We all regularly bitch and moan about referees, or hard training, or the sacrifices we must make to be involved with a team.
Wins and losses become magnified into something far more significant than they are.
We get lost in our own little world.
Like many of the supporters wedged into the freezing cold tundra that was Austin Stack Park last Sunday afternoon to watch Kerry take on Galway, I can’t say I cared all that much about the result if I’m being truthful. We were there with a cloud hanging over our heads.
When details began to emerge last Friday as to why the Munster colleges final between Tralee CBS and Pobalscoil Chorca Dhuibhne from Dingle was called off, all anybody was concerned about was the young 14-year-old boy fighting for his life after being involved in an accidental collision in a school’s game earlier in the week.
The story was nearly too tragic to comprehend.
Word came through on Sunday morning that Aodhán Ó Conchúir had passed away.
There are certain moments that bring a strong sense of perspective flooding back to your life, like a tsunami battering the shore, and last weekend was one of those times for those of us embedded in the GAA.
I didn’t know Aodhán at all. But like many others I’d imagine, it was difficult not to feel terribly sad by his untimely passing and not be struck by the overpowering sense of devastation and loss being felt by his parents, family and friends, teachers and the entire Dingle community.
All too sudden and far too young.
As I watched Paul Geaney struggle on Sunday afternoon, against the tenacity of the Galway defensive structure, I wondered if he knew Aodhán well. Or if Barry O’Sullivan did, or Mathew Flaherty or Tom O’Sullivan.
All proud Dingle men concentrating on their business of performing and trying to win for Kerry.
And while West Kerry struggled to come to terms with the shock of Aodhán’s passing, Dr Crokes and specifically the parents, family and friends of Amy O’Connor are feeling a similar sense of devastation in Killarney at losing their 11-year-old girl to a remorseless disease.
You might remember Amy from the Dr Crokes All-Ireland club title presentation on the steps of the Hogan stand last year, when captain Johnny Buckley spoke about how her bravery and fight had inspired them.
His words seemed more meaningful than just mere tokenism.
He brought Amy down from her seat to help lift the cup in what was a beautiful moment that encapsulated the best of the GAA being about community.
Funnily enough, I don’t remember anything else he said that day, not who he thanked or praised in his speech. But I remember Amy.
It was a classy and selfless touch to share such a once-in-a-lifetime moment with someone who would treasure it as much as any player who had been on the field.
She lost her battle for life at only 11 years of age at the weekend.
That’s real-life stuff.
And within that context, the game itself did little to lift the solemn mood within the ground.
Galway set up like Donegal during peak Jim McGuinness era. With the benefit of a strong wind at their back in the first half, Kevin Walsh’s charges played with 12 and 13 men back in a defensive wall and married it with quick counter-attacking play.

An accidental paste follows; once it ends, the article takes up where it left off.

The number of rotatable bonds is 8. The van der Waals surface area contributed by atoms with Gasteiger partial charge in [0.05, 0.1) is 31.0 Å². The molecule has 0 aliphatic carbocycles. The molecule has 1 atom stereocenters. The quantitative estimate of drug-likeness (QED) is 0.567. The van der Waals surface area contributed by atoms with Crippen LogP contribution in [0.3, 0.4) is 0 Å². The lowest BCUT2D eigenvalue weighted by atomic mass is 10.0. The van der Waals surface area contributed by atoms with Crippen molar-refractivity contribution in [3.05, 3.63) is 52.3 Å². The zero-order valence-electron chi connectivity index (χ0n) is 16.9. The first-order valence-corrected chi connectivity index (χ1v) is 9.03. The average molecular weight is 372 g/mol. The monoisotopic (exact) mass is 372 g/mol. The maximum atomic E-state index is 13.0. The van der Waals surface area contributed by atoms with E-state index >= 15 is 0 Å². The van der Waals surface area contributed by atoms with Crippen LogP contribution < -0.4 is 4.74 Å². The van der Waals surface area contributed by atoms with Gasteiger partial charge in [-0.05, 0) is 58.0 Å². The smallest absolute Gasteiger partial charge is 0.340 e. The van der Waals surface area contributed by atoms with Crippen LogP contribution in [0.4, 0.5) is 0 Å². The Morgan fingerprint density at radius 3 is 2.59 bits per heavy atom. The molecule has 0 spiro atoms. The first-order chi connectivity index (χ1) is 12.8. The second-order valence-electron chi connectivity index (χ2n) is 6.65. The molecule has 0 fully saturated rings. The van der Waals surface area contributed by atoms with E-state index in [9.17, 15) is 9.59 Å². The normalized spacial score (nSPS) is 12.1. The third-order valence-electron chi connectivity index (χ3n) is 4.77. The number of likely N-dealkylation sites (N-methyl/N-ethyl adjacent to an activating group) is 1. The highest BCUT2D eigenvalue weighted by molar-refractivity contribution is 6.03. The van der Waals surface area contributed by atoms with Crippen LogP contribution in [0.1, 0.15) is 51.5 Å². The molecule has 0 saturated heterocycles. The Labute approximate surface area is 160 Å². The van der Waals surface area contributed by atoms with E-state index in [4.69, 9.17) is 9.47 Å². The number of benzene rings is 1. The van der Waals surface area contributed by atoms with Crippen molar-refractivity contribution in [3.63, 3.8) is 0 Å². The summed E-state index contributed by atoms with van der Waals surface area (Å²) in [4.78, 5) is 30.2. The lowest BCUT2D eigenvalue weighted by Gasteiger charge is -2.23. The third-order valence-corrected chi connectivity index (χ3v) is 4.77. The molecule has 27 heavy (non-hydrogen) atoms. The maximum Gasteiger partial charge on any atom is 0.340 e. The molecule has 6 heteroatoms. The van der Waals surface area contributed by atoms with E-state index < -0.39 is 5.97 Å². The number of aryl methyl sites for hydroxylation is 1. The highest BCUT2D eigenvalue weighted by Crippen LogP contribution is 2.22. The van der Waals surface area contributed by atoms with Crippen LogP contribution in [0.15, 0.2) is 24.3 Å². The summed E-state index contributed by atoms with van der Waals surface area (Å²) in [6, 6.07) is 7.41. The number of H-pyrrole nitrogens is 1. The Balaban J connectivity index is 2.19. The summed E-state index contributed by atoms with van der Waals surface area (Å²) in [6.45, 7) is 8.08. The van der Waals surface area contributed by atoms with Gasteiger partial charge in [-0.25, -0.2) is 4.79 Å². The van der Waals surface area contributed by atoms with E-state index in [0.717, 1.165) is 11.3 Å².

t appeared a very negative game plan, to come out and try to contain as opposed to attack, as though they were trying not to lose as opposed to go out and try to win.
This wasn’t traditional Galway, but as they found their rhythm, their tactics became hugely effective.
Similar to last year’s All-Ireland quarter-final between the same two counties in Croke Park, the Tribesmen’s hard running caused Kerry no end of defensive breakdowns that saw the visitors create a plethora of high-quality goal chances.
But for the excellent reactions of Brian Kelly, and some butchered opportunities by Galway, the final score may have been far less flattering to those in green and gold.
Their defensive structure filled the crucial pockets of available grass inside their 45 and suffocated the creativity of Kerry’s young attacking unit.
As a consequence, Eamonn Fitz’s defenders came up the field to get involved in the play to try and draw their marker out, but as soon as Galway turned them over, they were off to the races against a transition defence that was marked absent all afternoon.
Comer, Conroy, and Brannigan among others, were punching holes in the Kerry rearguard with every piercing run and, with each free and tap over score they won, confidence began to surge through their team.
They knew they had Kerry’s number and were fully deserving of their victory.
Though Kerry made a late run at getting something out of the game, it would have been unjust, given the quality of their performance on the day.
But to their credit, as they have done since the first round of this league campaign, the kept fighting all the way to the last blast of the referee’s whistle.
Both Amy O’Connor and Aodhán Ó Conchúir were remembered during a minute’s silence on Sunday before throw-in and it provided a shuddering moment of reflection of just how precious life can be, and how what we take for granted isn’t always guaranteed.
I’m sure it won’t be long before we get back to worrying about results and performances again, but for these few days at least, they seem like fairly insignificant details in the grand scheme of things.